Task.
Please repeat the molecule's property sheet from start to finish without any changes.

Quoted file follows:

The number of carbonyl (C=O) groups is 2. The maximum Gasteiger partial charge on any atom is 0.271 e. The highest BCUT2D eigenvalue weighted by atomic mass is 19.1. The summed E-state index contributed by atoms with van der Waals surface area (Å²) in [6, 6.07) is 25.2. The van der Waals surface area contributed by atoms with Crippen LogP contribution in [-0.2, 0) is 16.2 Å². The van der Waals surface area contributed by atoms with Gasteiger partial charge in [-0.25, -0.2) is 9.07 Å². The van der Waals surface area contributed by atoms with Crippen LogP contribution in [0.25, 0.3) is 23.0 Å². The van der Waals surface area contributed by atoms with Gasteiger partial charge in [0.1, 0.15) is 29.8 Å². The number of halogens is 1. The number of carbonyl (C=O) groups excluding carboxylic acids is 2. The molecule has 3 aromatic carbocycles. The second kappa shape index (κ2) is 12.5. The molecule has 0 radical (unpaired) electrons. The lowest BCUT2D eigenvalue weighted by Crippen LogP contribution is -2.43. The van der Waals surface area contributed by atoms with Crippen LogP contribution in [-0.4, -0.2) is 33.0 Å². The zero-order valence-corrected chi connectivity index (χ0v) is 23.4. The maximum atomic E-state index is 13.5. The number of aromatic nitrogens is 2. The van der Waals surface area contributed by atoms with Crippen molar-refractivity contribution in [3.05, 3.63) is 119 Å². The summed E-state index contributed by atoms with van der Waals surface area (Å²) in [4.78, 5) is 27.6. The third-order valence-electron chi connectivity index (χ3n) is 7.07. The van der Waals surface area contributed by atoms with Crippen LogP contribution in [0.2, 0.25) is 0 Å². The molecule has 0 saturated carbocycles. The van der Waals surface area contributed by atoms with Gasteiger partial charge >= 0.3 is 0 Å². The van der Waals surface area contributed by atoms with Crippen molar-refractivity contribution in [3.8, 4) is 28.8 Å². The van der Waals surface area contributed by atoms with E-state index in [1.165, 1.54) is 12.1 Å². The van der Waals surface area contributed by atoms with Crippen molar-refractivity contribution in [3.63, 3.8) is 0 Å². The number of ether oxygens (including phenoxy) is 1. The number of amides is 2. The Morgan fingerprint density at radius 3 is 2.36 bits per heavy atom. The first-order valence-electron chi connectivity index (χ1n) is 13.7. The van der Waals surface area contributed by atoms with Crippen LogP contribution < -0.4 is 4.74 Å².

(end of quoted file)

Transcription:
The number of carbonyl (C=O) groups is 2. The maximum Gasteiger partial charge on any atom is 0.271 e. The highest BCUT2D eigenvalue weighted by atomic mass is 19.1. The summed E-state index contributed by atoms with van der Waals surface area (Å²) in [6, 6.07) is 25.2. The van der Waals surface area contributed by atoms with Crippen LogP contribution in [-0.2, 0) is 16.2 Å². The van der Waals surface area contributed by atoms with Gasteiger partial charge in [-0.25, -0.2) is 9.07 Å². The van der Waals surface area contributed by atoms with Crippen LogP contribution in [0.25, 0.3) is 23.0 Å². The van der Waals surface area contributed by atoms with Gasteiger partial charge in [0.1, 0.15) is 29.8 Å². The number of halogens is 1. The number of carbonyl (C=O) groups excluding carboxylic acids is 2. The molecule has 3 aromatic carbocycles. The second kappa shape index (κ2) is 12.5. The molecule has 0 radical (unpaired) electrons. The lowest BCUT2D eigenvalue weighted by Crippen LogP contribution is -2.43. The van der Waals surface area contributed by atoms with Crippen LogP contribution in [-0.4, -0.2) is 33.0 Å². The zero-order valence-corrected chi connectivity index (χ0v) is 23.4. The maximum atomic E-state index is 13.5. The number of aromatic nitrogens is 2. The van der Waals surface area contributed by atoms with Crippen molar-refractivity contribution in [3.05, 3.63) is 119 Å². The summed E-state index contributed by atoms with van der Waals surface area (Å²) in [4.78, 5) is 27.6. The third-order valence-electron chi connectivity index (χ3n) is 7.07. The van der Waals surface area contributed by atoms with Crippen LogP contribution in [0.2, 0.25) is 0 Å². The molecule has 0 saturated carbocycles. The van der Waals surface area contributed by atoms with Gasteiger partial charge >= 0.3 is 0 Å². The van der Waals surface area contributed by atoms with Crippen molar-refractivity contribution in [3.8, 4) is 28.8 Å². The van der Waals surface area contributed by atoms with E-state index in [1.165, 1.54) is 12.1 Å². The van der Waals surface area contributed by atoms with Crippen molar-refractivity contribution in [3.63, 3.8) is 0 Å². The number of ether oxygens (including phenoxy) is 1. The number of amides is 2. The Morgan fingerprint density at radius 3 is 2.36 bits per heavy atom. The first-order valence-electron chi connectivity index (χ1n) is 13.7. The van der Waals surface area contributed by atoms with Crippen LogP contribution < -0.4 is 4.74 Å².